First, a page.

Are you really planning to have the baby at home? That is the current plan. Aren't you scared it will hurt? I expect it will, but I think I'll be able to work with labor better if I can eat, drink, and soak in a warm bath instead of being starved and harpooned to an uncomfortable bed by IVs, fetal monitors, and catheters. How will you be able to live with yourself if your baby dies from a complication because you weren't in the hospital? The same way I'd have to live with myself if my baby dies from iatrogenic causes in the hospital. Research shows that the infant mortality rates for healthy mothers planning homebirth with skilled attendants versus hospital births are comparable. Babies can still die (mothers too, for that matter) sometimes from the same causes regardless of setting and sometimes from different causes. For every intended home-born baby that might have been saved with immediate access to hospital resources, I expect there is also a hospital-born baby who died due to the side effects of routine medical intervention in the hospital model of care.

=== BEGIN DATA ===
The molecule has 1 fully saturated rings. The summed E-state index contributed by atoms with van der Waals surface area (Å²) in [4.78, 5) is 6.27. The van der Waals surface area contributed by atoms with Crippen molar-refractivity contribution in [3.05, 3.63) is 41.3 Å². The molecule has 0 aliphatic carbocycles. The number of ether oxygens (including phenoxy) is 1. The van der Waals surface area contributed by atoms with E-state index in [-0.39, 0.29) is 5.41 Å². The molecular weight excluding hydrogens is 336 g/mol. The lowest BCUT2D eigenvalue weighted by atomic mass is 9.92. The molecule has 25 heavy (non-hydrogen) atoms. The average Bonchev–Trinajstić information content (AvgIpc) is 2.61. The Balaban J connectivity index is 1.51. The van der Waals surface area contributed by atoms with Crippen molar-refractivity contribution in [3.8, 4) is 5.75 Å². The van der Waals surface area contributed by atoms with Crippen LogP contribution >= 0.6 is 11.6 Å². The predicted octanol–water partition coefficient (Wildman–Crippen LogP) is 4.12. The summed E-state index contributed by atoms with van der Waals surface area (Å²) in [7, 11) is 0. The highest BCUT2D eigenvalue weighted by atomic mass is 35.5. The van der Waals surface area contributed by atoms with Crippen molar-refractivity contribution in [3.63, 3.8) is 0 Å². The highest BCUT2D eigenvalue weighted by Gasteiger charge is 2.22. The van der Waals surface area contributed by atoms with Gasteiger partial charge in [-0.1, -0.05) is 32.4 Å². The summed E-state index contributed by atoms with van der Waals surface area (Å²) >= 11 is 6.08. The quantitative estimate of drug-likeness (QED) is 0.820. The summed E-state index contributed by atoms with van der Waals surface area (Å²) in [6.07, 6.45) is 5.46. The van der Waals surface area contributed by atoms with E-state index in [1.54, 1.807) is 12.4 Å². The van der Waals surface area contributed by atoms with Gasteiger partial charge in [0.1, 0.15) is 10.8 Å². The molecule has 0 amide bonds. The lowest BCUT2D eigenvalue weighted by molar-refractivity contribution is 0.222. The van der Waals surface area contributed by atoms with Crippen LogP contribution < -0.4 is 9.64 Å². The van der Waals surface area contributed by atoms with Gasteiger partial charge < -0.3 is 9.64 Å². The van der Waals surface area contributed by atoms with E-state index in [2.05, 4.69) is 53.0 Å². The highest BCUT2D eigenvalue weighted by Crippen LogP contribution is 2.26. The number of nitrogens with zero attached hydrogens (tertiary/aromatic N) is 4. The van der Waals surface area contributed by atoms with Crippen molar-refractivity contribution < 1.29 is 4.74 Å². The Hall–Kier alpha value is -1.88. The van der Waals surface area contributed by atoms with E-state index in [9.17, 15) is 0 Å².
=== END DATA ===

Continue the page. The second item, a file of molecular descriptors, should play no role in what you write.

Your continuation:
By forty-one weeks even the healthiest and happiest pregnant woman can become violent if asked the same questions over and over again. I grew weary of trying to educate the world. The pinnacle of my frustration was on the Sunday morning when I valiantly went to church, only to find that my friend (due 2 weeks after me) was at the hospital because her water had broken that morning. An older gentleman looked at me and said, "What are you doing here?" I know he meant well, but that was not encouraging. It was all I could do to contain my frustration as I snapped back, "I'm here to worship God, what are YOU doing here?!?" Thankfully my first baby arrived at 2:30am on that Wednesday before I had to deal with the moral dilemma of "forsaking the assembly" versus maintaining my hold on sanity. Weighing in at 8 lbs, he was the smallest of my babies and the latest at 41 weeks and 6 days.